alternate action.”87 Nevertheless, Plaintiff contends Alexander testified that he never
reviewed the hearing transcript, did not see any exhibits or evidence presented, and did
not know which witnesses testified.88 Alexander testified that he did read the report of
the faculty committee and that he “listened to my staff and the recommendations they
made. And those that were involved throughout the hearing as well.”89 Alexander further
See Rec. Doc. No. 1, ¶ 38; Rec. Doc. No. 14, ¶ 38.
Rec. Doc. No. 36-2, p. 75.
Rec. Doc. No. 31-2, p. 11.
Rec. Doc. No. 35-6, p. 56.
Id. (emphasis added).
Rec. Doc. No. 36-1, ¶ 140, citing Rec. Doc. No. 35-5, Deposition of Alexander, pp. 51-56.
Rec. Doc. No. 35-5, Deposition of Alexander, pp. 54, lines 8-11.
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testified that his decision was based on his discussions with the Provost and legal staff.90
Plaintiff also contends that, despite the fact that Reinoso’s report confirmed that
Cancienne’s complaint had nothing to do with sexual harassment, Alexander testified that
his recommendation was largely based on Cancienne’s complaint,91 and he “mistakenly
believed the case was about more than just profanity, poorly worded jokes, or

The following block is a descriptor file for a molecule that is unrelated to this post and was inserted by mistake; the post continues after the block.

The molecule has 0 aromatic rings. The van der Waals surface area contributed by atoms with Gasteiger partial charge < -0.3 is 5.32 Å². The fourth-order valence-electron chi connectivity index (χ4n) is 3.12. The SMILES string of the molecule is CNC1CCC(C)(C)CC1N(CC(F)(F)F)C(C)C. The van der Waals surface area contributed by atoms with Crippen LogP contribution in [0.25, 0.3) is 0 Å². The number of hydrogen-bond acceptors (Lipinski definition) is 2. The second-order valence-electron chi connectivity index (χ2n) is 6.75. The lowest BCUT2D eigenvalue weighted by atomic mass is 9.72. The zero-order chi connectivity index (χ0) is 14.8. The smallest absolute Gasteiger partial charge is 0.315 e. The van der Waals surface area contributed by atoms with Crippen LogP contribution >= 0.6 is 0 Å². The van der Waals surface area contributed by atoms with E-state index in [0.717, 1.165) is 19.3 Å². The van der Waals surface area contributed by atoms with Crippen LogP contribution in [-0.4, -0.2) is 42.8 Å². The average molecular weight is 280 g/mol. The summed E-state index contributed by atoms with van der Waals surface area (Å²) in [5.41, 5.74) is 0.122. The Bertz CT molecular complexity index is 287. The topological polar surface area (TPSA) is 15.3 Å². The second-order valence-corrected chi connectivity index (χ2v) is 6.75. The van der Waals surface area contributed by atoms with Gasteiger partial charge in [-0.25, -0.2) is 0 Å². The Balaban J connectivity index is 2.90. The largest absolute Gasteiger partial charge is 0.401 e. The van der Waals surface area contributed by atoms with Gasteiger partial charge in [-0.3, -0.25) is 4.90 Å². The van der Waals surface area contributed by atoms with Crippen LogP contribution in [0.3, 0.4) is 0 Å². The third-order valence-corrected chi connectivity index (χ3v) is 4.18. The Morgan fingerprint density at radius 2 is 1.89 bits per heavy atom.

occasionally sexually explicit jokes.”92
Plaintiff appealed Alexander’s initial recommendation and requested an
opportunity to address the Board.93
Plaintiff was allowed to address the Board;94
however, Alexander’s recommendation remained unchanged.95
Prior to the Board
meeting, Plaintiff communicated with Board members via email and attached her
Plaintiff has acknowledged that LSU Policy PS-73 defines sexual harassment as:
speech and/or conduct of a sexually discriminatory nature, which was
neither welcomed nor encouraged, which would be so offensive to a
reasonable person as to create an abusive working or learning environment
and/or impair his/her performance on the job or in the classroom.97
Plaintiff further acknowledged that LSU’s policy on sexual harassment of students, PS95 defines sexual harassment as follows:
unwelcome verbal, visual, or physical behavior of a sexual nature.” It
Id., Deposition of Alexander, p. 55.
See id., Deposition of Alexander, pp. 152-157
Rec. Doc. No. 35-1, p. 18, citing Rec. Doc. No. 36-1, ¶ 143. Alexander was asked if this case had only
been about profanity, poorly worded jokes, or occasionally sexually explicit jokes, would it have progressed
to this level, and he responded: “This probably would not have progressed to this level.” Id. at p. 163,
lines 15-16. However, Alexander’s testimony makes clear that he did not believe the case to be only about
Rec.Doc. No. 31-1, p. 6, Deposition of Buchanan, p. 176.
Rec. Doc. No. 31-2, p. 18.
Rec.Doc. No. 31-1, p. 3, Deposition of Buchanan, p. 30.